This Japan Guidebook Should Prove Useful (assuming nothing has changed in the last 111½ years)
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Take the railway wherever available. On those plans which no railway yet traverses, take a jinrikisha (rickshaw). Avoid the native basha (carriage), if you have either nerves to shatter or bones to shake; and be chary of burdening yourself with a horse and saddle of your own in the interior, as all sorts of troubles are apt to arise with regard to shoeing, run-away grooms (bettō) (stableman), etc. Such, in a few words, is our advice, founded on long personal experience.
— from “Means of Locomotion”, Murray's Hand-Book, Japan, 1901

My folks just sent me the most wonderful Japan travel guide, “Murray's Hand-Book, Japan”, published December 24th, 1900, and offered for sale as of January 1, 1901. It's a printed-in-Japan sixth edition of what, as far as I can tell, started out as the printed-in-London “A Handbook for Travelers in Central & Northern Japan”, circa 1881 (available as a PDF via that link from Google). Some of the introduction prose is identical, so if my sixth edition is not descended from it, at least some of its material is.

I'm happy to have the later sixth edition because, according to “Treaty Limits” on page xiii of the first edition, which talks about where foreigners are allowed to go in Japan, it's noted that Kyoto is off limits:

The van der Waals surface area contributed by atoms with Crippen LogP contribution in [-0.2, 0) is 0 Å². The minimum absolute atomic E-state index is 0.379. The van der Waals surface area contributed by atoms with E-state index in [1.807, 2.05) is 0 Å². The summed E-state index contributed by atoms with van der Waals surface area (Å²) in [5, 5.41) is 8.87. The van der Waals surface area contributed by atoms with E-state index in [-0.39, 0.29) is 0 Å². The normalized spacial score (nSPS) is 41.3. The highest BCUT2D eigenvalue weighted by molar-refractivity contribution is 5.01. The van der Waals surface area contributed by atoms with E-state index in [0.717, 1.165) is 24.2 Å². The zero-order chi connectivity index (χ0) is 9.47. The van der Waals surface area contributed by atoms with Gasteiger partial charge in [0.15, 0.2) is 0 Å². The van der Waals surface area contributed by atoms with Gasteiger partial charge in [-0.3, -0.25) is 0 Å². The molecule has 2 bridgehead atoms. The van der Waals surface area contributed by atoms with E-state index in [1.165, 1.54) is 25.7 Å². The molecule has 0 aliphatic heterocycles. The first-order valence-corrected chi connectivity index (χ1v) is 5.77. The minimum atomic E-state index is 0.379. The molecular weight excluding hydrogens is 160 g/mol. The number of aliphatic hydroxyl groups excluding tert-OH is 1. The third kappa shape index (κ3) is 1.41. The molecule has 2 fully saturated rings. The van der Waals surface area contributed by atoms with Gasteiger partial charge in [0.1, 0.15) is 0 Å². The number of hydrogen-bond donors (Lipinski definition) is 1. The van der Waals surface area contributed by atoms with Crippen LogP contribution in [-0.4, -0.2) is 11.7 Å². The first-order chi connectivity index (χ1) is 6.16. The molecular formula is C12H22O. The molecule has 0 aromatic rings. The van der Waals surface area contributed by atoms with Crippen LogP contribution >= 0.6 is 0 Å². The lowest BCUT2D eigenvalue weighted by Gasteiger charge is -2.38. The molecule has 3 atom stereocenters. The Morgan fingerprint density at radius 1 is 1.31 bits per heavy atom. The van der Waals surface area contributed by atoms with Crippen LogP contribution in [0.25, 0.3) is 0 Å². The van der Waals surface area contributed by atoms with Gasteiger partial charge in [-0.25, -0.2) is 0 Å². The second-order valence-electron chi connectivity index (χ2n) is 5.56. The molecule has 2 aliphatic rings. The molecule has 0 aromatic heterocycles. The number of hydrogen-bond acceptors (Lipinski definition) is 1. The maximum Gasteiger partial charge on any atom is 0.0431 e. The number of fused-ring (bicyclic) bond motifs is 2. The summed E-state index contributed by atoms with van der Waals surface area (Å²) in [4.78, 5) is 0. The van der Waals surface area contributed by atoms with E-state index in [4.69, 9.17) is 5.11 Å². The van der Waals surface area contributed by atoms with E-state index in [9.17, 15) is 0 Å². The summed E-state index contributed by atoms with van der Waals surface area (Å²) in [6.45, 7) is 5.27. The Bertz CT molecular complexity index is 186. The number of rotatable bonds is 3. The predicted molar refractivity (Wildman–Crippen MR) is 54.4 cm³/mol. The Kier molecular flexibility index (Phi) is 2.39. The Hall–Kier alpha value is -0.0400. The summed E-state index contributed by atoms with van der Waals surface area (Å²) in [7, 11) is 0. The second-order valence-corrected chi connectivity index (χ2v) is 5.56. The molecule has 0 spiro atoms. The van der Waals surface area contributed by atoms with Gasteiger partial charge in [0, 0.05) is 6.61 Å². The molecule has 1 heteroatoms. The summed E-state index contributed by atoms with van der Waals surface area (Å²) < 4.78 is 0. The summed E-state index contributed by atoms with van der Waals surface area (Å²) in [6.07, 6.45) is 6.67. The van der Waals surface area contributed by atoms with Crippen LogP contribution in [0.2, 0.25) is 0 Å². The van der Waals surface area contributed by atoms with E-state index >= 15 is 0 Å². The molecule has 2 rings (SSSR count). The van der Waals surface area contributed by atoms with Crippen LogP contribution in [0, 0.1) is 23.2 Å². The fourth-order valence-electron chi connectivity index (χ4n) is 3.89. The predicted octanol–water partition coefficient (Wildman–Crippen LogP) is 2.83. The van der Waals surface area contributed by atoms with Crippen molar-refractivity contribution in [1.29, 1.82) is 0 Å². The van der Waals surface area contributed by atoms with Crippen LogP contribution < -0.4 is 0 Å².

Kiôto... which city is not to be approached nearer than 10 ri (25 miles)

However, in the cloth-bound sixth-edition I have from 20 years later, there's plenty about Kyoto and its temples and shrines and palaces and attractions that I look forward to diving into. The book's 600 pages covers “the whole empire from Yezo to Formosa”, and then there's an additional 100-page section of advertisements.

It all looks much more modern than my image of “1900 Japan”, especially the advertisements. The facing page of the inside back cover is an advertisement for Kirin Beer, “the purest beer sold in Japan”.

There's even a smattering of phone numbers. Page 72 of the advertising section is an advertisement for a new hotel in Kyoto opened by an “N. Nishimura”, what is now the Westin Miyako. The ad gives its telephone number as “421”.

Yet, even though the first power generator in Japan had been in operation for a dozen years right across the street from that hotel (the original generator building making an appearance on my blog in this post from last December), I've so far found no mention in the book of that new, exciting convenience for the modern man: electrical lighting.


One comment so far...

When I had more money to spare, I would make a point of looking for English-language books on Japan, pre-WWII and would find gems in them, such as what you found. Gave most of these as a donation to son’s university, Ohio Northern, where I hope they are being used.

— comment by Bob Barlow on May 29th, 2012 at 9:15pm JST (5 years, 7 months ago) comment permalink
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